Ontology Learning refers to the task of (semi-)automatically building ontologies from text via NLP, in order to avoid the extremely labor-intensive and time-consuming process of creating them manually.
NLP may be applied at different levels of the creation of an ontology: learning of new concepts, learning of semantic relations between concepts (is-a, part-whole, etc.), and ontology population, i.e., identification of instances of concepts (individuals) and their classification with respect to the classes of an existing legal ontology, e.g., LKIF.
Learning of new concepts is usually done via statistical NLP techniques such as Topic Modelling and Keyphrase Extraction, which are able to identify most recurring (groups of) linguistic patterns in text. The grouped patterns are domain-specific terms and their synonyms, which are assumed to correspond to relevant concepts in the domain.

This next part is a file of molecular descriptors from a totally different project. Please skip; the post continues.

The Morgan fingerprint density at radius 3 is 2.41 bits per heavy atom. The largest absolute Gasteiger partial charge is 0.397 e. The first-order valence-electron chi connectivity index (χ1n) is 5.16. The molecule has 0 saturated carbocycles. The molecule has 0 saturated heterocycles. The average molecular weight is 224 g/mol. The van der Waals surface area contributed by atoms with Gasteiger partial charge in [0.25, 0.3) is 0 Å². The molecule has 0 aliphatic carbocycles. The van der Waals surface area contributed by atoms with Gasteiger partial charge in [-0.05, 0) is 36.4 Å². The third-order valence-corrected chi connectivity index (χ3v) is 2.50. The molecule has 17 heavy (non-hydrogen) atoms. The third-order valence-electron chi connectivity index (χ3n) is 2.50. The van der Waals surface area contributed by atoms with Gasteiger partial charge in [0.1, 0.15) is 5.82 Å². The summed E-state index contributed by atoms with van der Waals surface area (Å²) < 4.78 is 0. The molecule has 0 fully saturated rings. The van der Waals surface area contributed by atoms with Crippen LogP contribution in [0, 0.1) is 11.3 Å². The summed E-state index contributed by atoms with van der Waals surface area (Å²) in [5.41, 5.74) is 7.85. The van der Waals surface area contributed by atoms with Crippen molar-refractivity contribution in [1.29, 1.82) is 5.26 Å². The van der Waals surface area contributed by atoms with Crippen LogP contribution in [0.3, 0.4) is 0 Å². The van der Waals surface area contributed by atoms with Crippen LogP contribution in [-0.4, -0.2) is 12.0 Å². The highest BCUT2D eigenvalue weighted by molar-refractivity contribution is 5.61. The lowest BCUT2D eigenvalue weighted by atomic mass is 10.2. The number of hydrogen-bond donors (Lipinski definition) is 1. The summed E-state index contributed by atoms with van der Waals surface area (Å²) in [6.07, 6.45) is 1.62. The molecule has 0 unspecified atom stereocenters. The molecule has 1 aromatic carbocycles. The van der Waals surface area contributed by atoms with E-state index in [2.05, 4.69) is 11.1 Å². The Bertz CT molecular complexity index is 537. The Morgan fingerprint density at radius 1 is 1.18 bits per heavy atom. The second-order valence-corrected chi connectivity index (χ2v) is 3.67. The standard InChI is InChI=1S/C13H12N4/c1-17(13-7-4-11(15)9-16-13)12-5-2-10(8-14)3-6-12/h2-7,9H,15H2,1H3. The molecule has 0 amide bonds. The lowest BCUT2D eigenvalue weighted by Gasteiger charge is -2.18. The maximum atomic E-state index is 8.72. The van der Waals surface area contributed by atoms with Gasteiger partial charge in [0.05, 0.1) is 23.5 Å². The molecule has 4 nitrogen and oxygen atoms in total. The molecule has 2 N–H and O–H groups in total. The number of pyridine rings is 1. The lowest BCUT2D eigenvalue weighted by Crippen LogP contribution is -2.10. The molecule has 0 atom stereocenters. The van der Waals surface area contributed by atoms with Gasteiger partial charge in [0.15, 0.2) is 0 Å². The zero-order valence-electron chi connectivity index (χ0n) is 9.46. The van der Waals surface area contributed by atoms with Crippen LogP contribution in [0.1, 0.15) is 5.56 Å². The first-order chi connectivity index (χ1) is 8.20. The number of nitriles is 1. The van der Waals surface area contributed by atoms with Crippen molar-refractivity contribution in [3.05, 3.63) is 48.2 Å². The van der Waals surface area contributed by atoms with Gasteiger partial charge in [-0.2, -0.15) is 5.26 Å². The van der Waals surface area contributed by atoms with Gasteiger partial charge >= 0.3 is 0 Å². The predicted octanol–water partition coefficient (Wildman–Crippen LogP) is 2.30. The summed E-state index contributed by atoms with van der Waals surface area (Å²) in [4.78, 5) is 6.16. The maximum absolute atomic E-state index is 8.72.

Learning of semantic relations and ontology population may be done via either statistical or rule-based NLP procedures. The latter uses symbolic methods that are based on lexico-syntactic patterns, which are manually crafted or deducted automatically. They are generally more precise than statistical approaches but they do not tend to scale on the high variability of how a relation can be expressed in natural language (lower recall).